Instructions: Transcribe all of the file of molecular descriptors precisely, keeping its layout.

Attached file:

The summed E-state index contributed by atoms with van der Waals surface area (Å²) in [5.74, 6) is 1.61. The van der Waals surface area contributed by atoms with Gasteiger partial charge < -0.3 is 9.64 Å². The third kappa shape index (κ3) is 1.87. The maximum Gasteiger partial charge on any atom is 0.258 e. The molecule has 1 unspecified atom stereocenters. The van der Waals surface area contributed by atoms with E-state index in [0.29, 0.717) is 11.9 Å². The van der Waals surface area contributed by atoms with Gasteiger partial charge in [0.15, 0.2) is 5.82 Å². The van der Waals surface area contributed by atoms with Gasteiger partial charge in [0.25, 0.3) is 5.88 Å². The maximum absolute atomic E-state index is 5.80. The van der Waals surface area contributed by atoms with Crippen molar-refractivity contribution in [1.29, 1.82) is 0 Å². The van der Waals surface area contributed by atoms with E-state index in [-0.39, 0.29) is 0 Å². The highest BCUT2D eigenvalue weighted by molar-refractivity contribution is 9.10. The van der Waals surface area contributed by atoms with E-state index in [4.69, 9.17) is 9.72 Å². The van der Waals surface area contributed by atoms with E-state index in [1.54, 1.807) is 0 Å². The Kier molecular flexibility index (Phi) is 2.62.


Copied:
The summed E-state index contributed by atoms with van der Waals surface area (Å²) in [5.74, 6) is 1.61. The van der Waals surface area contributed by atoms with Gasteiger partial charge < -0.3 is 9.64 Å². The third kappa shape index (κ3) is 1.87. The maximum Gasteiger partial charge on any atom is 0.258 e. The molecule has 1 unspecified atom stereocenters. The van der Waals surface area contributed by atoms with E-state index in [0.29, 0.717) is 11.9 Å². The van der Waals surface area contributed by atoms with Gasteiger partial charge in [0.15, 0.2) is 5.82 Å². The van der Waals surface area contributed by atoms with Gasteiger partial charge in [0.25, 0.3) is 5.88 Å². The maximum absolute atomic E-state index is 5.80. The van der Waals surface area contributed by atoms with Crippen molar-refractivity contribution in [1.29, 1.82) is 0 Å². The van der Waals surface area contributed by atoms with E-state index in [-0.39, 0.29) is 0 Å². The highest BCUT2D eigenvalue weighted by molar-refractivity contribution is 9.10. The van der Waals surface area contributed by atoms with E-state index in [4.69, 9.17) is 9.72 Å². The van der Waals surface area contributed by atoms with E-state index in [1.54, 1.807) is 0 Å². The Kier molecular flexibility index (Phi) is 2.62.